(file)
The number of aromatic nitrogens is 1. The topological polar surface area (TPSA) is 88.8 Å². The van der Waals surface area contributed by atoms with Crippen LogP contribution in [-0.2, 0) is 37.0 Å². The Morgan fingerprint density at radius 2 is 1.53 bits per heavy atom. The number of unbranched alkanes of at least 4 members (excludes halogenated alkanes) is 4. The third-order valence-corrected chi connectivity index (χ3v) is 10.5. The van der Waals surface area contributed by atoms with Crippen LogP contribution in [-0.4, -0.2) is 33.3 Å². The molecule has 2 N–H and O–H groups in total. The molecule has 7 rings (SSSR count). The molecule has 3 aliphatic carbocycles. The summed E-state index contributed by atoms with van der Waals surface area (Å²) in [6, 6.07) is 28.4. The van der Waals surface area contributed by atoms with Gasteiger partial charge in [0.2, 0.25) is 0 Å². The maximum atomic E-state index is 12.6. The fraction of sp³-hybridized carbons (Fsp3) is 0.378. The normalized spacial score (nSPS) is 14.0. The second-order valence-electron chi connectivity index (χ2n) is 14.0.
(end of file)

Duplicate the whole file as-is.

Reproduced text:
The number of aromatic nitrogens is 1. The topological polar surface area (TPSA) is 88.8 Å². The van der Waals surface area contributed by atoms with Crippen LogP contribution in [-0.2, 0) is 37.0 Å². The Morgan fingerprint density at radius 2 is 1.53 bits per heavy atom. The number of unbranched alkanes of at least 4 members (excludes halogenated alkanes) is 4. The third-order valence-corrected chi connectivity index (χ3v) is 10.5. The van der Waals surface area contributed by atoms with Crippen LogP contribution in [-0.4, -0.2) is 33.3 Å². The molecule has 2 N–H and O–H groups in total. The molecule has 7 rings (SSSR count). The molecule has 3 aliphatic carbocycles. The summed E-state index contributed by atoms with van der Waals surface area (Å²) in [6, 6.07) is 28.4. The van der Waals surface area contributed by atoms with Gasteiger partial charge in [0.2, 0.25) is 0 Å². The maximum atomic E-state index is 12.6. The fraction of sp³-hybridized carbons (Fsp3) is 0.378. The normalized spacial score (nSPS) is 14.0. The second-order valence-electron chi connectivity index (χ2n) is 14.0.